Take the 2-minute tour ×
Stack Overflow is a question and answer site for professional and enthusiast programmers. It's 100% free, no registration required.

How can I display all files greater than 10k bytes in my current directory and it's subdirectories.

Tried ls -size +10k but that didn't work.

share|improve this question
could you please expand on this question, or at least explain why the two solutions that were posted -- and work, are not appropriate to your assignment. (edit: added please) –  matchew Nov 8 '12 at 5:37
ls doesn't have any options to filter output by size. It does have a --size option (with no arguments) which prints the size of each file in blocks. By the way, -size +10k seems like a syntax that is used with find. –  doubleDown Nov 8 '12 at 7:51

4 Answers 4

up vote 11 down vote accepted

find . -size +10k -exec ls -lh {} \+

the first part of this is identical to @sputnicks answer, and sucesffully finds all files in the directory over 10k (don't confuse k with K), my addition, the second part then executes ls -lh or ls that lists(-l) the files by human readable size(-h). negate the h if you prefer. of course the {} is the file itself, and the \+ is simply an alternative to \;

which in practice \; would repeat or:

ls -l found.file; ls -l found.file.2; ls -l found.file.3

where \+ display it as one statement or:

ls -l found.file found.file.2 found.file.3

more on \; vs + with find

Additionaly, you may want the listing ordered by size. Which is relatively easy to accomplish. I would at the -s option to ls, so ls -ls and then pipe it to sort -n to sort numerically

which would become:

find . -size +10k -exec ls -ls {} \+ | sort -n

or in reverse order add an -r :

find . -size +10k -exec ls -ls {} \+ | sort -nr

finally, your title says find biggest file in directory. You can do that by then piping the code to tail

find . -size +10k -exec ls -ls {} \+ | sort -n | tail -1 would find you the largest file in the directory and its sub directories.

note you could also sort files by size by using -S, and negate the need for sort. but to find the largest file you would need to use head so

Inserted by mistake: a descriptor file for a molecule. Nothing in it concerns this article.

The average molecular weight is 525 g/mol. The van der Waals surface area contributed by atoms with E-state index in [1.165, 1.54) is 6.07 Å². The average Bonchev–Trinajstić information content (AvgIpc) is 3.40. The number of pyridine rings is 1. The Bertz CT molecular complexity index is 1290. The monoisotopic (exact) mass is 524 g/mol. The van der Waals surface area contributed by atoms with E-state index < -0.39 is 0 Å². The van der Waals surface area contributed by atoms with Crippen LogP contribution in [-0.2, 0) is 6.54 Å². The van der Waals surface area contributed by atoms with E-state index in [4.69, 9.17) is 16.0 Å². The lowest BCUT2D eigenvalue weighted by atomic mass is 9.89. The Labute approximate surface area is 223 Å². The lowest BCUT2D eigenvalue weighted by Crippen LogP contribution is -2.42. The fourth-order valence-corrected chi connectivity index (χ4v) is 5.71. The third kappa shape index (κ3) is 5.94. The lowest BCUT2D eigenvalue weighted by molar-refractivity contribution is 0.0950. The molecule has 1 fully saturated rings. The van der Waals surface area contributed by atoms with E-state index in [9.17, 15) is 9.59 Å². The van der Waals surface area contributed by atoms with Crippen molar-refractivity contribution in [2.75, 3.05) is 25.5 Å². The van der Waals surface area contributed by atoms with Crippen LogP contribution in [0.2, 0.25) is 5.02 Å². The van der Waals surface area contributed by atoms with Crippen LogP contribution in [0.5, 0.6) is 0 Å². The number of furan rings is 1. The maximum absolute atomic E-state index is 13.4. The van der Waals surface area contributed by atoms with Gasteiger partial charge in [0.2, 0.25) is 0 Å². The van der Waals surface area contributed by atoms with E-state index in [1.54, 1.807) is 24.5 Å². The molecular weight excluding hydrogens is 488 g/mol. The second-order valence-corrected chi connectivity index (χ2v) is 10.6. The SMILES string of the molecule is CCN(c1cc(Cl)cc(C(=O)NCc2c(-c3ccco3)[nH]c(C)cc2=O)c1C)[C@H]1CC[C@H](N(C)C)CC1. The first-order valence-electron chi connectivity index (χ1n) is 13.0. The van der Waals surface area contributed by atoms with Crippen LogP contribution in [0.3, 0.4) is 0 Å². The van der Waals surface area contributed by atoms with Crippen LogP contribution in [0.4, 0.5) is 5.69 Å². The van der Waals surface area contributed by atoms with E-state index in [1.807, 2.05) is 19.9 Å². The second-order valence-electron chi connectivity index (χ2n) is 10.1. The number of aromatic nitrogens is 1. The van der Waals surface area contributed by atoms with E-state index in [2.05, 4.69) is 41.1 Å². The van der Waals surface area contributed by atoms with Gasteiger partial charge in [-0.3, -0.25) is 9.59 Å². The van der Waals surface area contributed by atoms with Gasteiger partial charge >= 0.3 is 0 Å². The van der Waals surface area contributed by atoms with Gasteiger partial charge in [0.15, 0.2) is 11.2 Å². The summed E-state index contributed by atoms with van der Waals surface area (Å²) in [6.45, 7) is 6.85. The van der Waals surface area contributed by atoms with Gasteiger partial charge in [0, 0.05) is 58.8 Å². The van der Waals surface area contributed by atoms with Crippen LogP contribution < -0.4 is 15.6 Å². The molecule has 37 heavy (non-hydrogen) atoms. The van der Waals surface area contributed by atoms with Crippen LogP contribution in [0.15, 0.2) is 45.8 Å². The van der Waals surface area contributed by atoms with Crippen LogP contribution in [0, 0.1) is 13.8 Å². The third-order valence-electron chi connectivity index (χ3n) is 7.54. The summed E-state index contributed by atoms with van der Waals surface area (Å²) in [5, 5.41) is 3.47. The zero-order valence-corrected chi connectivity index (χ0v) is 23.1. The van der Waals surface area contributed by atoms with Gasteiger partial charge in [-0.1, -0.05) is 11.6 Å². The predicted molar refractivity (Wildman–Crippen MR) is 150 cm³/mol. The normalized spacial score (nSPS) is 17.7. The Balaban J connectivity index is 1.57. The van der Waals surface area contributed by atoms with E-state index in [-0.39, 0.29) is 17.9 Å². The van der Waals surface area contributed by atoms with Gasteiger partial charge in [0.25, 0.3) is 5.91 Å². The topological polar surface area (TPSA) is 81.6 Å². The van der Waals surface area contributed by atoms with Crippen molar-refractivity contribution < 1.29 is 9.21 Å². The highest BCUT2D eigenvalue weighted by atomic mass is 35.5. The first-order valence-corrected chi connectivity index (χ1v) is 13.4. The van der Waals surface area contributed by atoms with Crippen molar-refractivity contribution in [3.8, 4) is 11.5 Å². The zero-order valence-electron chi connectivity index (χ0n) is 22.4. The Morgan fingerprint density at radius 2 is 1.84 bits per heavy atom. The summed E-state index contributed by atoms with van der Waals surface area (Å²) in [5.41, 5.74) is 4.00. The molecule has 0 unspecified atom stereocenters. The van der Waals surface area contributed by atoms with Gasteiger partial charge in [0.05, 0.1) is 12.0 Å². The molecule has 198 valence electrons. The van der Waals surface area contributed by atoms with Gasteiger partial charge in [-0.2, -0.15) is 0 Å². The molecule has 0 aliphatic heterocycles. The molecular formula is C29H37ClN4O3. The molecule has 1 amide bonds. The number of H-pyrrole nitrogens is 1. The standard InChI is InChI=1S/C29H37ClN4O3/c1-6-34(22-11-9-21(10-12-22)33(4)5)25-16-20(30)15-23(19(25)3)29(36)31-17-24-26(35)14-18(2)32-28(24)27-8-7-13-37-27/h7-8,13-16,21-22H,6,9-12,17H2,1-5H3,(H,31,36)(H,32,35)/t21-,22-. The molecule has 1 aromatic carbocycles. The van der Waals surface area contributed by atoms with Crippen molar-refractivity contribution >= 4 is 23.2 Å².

find . -size +10k -exec ls -lS {} \+ | head -1

the benefit of doing it with -S and not sort is one, you don't have to type sort -n and two you can also use -h the human readable size option. which is one of my favorite to use, but is not available with older versisions of ls, for example we have an old centOs 4 server at work that doesn't have -h

share|improve this answer
It's most definitely not this, sorry. –  eveo Nov 8 '12 at 5:14
i tried this on a directory w/o subdirectories and it worked flawlessly. let me try this on a different directory. h/o -- find is what you are after, btw. –  matchew Nov 8 '12 at 5:15
ok, I tried it on a different directory. this is what you are after. Can you explain why this is most definitely not this? –  matchew Nov 8 '12 at 5:16
It's because in this assignment we're supposed to input a command. If the command is correct, I get taken to the next section of the assignment. –  eveo Nov 8 '12 at 23:01
Actually this answer is correct. I forgot we covered the find command in this course so we're allowed to use it. Answer was find . -size +10k. Thank you so much for the detailed answer, I really really appreciate it. –  eveo Nov 8 '12 at 23:48

Try doing this:

find . -size +10k -ls

And if you want to use the binary ls :

find . -size +10k -exec ls -l {} \;
share|improve this answer
I want to display them with ls not find. ls -l . -size +10k did not work. –  eveo Nov 8 '12 at 5:09
See my edited post –  sputnick Nov 8 '12 at 5:10
Still didn't work, this is for an assignment. "Your current directory is dir. Display all the files within dir (and it's subdirectories) that are larger than 10k bytes." –  eveo Nov 8 '12 at 5:11
I don't get you. What I propose is exactly what you asked. –  sputnick Nov 8 '12 at 5:15
Added a ls binary version in my post. –  sputnick Nov 9 '12 at 1:29

You may use ls like that:

ls -lR | egrep -v '^d' | awk '$5>10240{print}'


ls -lR         # list recursivly
egrep -v '^d'  # only print lines which do not start with a 'd'. (files)

only print lines where the fifth column (size) is greater that 10240 bytes:

awk '$5>10240{print}'
share|improve this answer
Too complex, not the answers. Thanks anyways. –  eveo Nov 8 '12 at 23:01

I'll add to @matchew answer (not enough karma points to comment):

find . -size +10k -type f -maxdepth 1 -exec ls -lh {} \; > myLogFile.txt

-type f :specify regular file type

-maxdepth 1 :make sure it only find files in the current directory

share|improve this answer
(fwiw, we call it "reputation", not "karma". This ain't reddit) –  Dennis Meng Oct 9 at 19:43

Your Answer


By posting your answer, you agree to the privacy policy and terms of service.

Not the answer you're looking for? Browse other questions tagged or ask your own question.